Trello allows you to keep on top of multiple projects and tasks without collapsing in a heap of information overload. If you need to be able to check in on several different projects at once from your smartphone or tablet then Trello is one of the best ways to go about it.
The app is based around cards — each card can have members, labels, dates and other information attached to it, so it's simple to use despite being very powerful. Everything is synced to the cloud as well so you can access your Trello account from the web as well as your mobile devices.
If you need a to-do list app, but find that simply having lists isn't enough to keep you organized and on track, DropTask could be worth a look, as it takes a more visual approach to your list of jobs. It's also accessible via the desktop too, which is handy.
It's designed for team collaboration, so you can assign tasks and track progress across different tasks for different people within the app itself. And yep, you guessed it, all this organisation takes place through dragging and dropping the tasks.
The free version of the app allows you to create up to five projects for free, with unlimited tasks and groups. If you want to remove this restriction and get access to other features (like assigning tasks to team members) then you'll need to pay for the service.
If you haven't yet discovered IFTTT then you're in for a treat — it lets you combine various apps and services together to help you get more done. They used to be called 'recipes' but are now called 'applets' instead.
So, for example, if you want to automatically send a map of your location to your Gmail account with a tap on an Android Wear device, sync Dropbox files to other services, switch on your lights or other internet-connected devices around the home or many, many more things, then IFTTT is a one-stop-shop of productivity.
Triggers can be set based on your Android device's location or a specific date and time, and creating your own applets is simple too.
9. Solid File Explorer
If you're using your smartphone as a mobile workstation, then a file manager app is essential, but depending on your manufacturer, your device may not come with one. While there are many good file manager apps with different strengths and weaknesses, Solid File Explorer may be the best overall.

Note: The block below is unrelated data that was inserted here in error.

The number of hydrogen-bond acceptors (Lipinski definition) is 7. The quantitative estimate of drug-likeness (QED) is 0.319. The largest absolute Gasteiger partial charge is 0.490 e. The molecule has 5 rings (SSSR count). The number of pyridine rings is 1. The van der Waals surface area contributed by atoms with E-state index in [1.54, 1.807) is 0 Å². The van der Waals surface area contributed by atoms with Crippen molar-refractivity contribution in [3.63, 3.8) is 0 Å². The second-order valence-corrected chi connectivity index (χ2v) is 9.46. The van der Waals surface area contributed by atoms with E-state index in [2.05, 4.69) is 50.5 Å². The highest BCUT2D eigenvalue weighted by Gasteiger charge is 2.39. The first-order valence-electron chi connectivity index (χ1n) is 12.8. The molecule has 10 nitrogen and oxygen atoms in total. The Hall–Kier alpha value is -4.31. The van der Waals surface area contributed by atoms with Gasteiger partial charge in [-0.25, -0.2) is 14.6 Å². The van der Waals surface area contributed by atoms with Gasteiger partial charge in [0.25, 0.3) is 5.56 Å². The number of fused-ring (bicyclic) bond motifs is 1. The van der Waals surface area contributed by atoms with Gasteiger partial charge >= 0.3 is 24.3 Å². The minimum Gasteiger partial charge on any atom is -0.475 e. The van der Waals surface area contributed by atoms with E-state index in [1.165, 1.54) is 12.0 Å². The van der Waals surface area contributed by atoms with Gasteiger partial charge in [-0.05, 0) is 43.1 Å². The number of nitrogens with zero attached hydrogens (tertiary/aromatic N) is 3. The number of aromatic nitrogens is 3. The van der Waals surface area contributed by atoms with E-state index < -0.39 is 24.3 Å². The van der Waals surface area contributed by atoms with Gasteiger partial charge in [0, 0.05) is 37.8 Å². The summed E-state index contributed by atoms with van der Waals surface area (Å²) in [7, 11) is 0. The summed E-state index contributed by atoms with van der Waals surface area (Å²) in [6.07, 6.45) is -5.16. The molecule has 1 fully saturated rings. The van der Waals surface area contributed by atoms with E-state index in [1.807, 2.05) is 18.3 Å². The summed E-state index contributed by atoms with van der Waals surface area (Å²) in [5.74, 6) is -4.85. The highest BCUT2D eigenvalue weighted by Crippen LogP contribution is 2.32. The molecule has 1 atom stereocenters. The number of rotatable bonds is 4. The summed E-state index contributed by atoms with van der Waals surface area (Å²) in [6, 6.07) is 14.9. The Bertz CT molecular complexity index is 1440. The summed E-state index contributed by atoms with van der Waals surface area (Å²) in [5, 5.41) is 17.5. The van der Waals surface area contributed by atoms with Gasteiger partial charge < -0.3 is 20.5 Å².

The app has an elegant material design and a simple dual display function to let you drag and drop files into different folders. Other features of note are integration with cloud storage solutions such as Dropbox, Google Drive and OneDrive, and support for Chromecast.
Currently, the app is offering a 14-day free trial. After that, it's $2 to unlock the full version, which is a great price for a very useful app.
10. Otter Voice Notes
Otter is a productivity app centered around organizing your voice conversations. It records audio from your device and creates transcriptions, that can be annotated with speaker identification, photos, searchable playback, shareable links and more. Whether you run a business, work in media or journalism or need to keep your study notes in order, this handy app will help you keep all the voice info you have from interviews, meetings, etc. easily accessible and sortable. The free plan offers users 600 minutes of transcribed audio every month. A $9.99-per-month subscription multiplies it to 6,000 minutes.
Bonus: Google Suite
Google's own productivity suite should be one of your first stops on the productivity train — note that Docs, Sheets and Slides are now available as standalone apps as well. In terms of the main Drive app, it lets you access and view files stored in the cloud and synced from your connected computers, and any that you particular rely on can be cached to access offline. A handy tip, Google Drive also has a built-in scanner, too.
The individual apps let you create documents, spreadsheets and presentations from your mobile device. Whether you need to apply some last-minute edits to that company report on the journey to the office, or you're busy working on your novel during lunchtime, these polished apps make it look easy.
Of course, as many Android phones now offering these as pre-installed options you shouldn't need to look too far to find them.
What's your favorite productivity app? How does it help you manage day-to-day life? Let us know in the comments below.